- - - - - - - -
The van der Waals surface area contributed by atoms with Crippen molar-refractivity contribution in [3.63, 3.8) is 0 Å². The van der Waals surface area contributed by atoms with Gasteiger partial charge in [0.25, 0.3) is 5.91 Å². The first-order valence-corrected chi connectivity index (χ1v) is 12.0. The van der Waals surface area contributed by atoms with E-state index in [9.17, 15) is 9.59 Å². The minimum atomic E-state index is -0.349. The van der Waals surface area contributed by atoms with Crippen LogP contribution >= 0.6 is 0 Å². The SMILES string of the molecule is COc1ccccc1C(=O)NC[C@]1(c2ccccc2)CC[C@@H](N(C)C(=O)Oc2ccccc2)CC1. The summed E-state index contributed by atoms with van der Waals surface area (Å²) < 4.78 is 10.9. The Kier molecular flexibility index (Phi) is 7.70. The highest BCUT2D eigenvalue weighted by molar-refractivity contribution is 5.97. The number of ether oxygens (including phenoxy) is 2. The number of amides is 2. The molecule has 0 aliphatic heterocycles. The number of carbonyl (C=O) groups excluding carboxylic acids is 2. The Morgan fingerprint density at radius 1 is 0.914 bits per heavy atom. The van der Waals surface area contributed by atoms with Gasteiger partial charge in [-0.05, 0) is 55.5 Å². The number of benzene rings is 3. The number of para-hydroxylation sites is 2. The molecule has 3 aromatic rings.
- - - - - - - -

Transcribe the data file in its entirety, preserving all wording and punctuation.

The van der Waals surface area contributed by atoms with Crippen molar-refractivity contribution in [3.63, 3.8) is 0 Å². The van der Waals surface area contributed by atoms with Gasteiger partial charge in [0.25, 0.3) is 5.91 Å². The first-order valence-corrected chi connectivity index (χ1v) is 12.0. The van der Waals surface area contributed by atoms with E-state index in [9.17, 15) is 9.59 Å². The minimum atomic E-state index is -0.349. The van der Waals surface area contributed by atoms with Crippen LogP contribution >= 0.6 is 0 Å². The SMILES string of the molecule is COc1ccccc1C(=O)NC[C@]1(c2ccccc2)CC[C@@H](N(C)C(=O)Oc2ccccc2)CC1. The summed E-state index contributed by atoms with van der Waals surface area (Å²) < 4.78 is 10.9. The Kier molecular flexibility index (Phi) is 7.70. The highest BCUT2D eigenvalue weighted by molar-refractivity contribution is 5.97. The number of ether oxygens (including phenoxy) is 2. The number of amides is 2. The molecule has 0 aliphatic heterocycles. The number of carbonyl (C=O) groups excluding carboxylic acids is 2. The Morgan fingerprint density at radius 1 is 0.914 bits per heavy atom. The van der Waals surface area contributed by atoms with Gasteiger partial charge in [-0.05, 0) is 55.5 Å². The number of benzene rings is 3. The number of para-hydroxylation sites is 2. The molecule has 3 aromatic rings.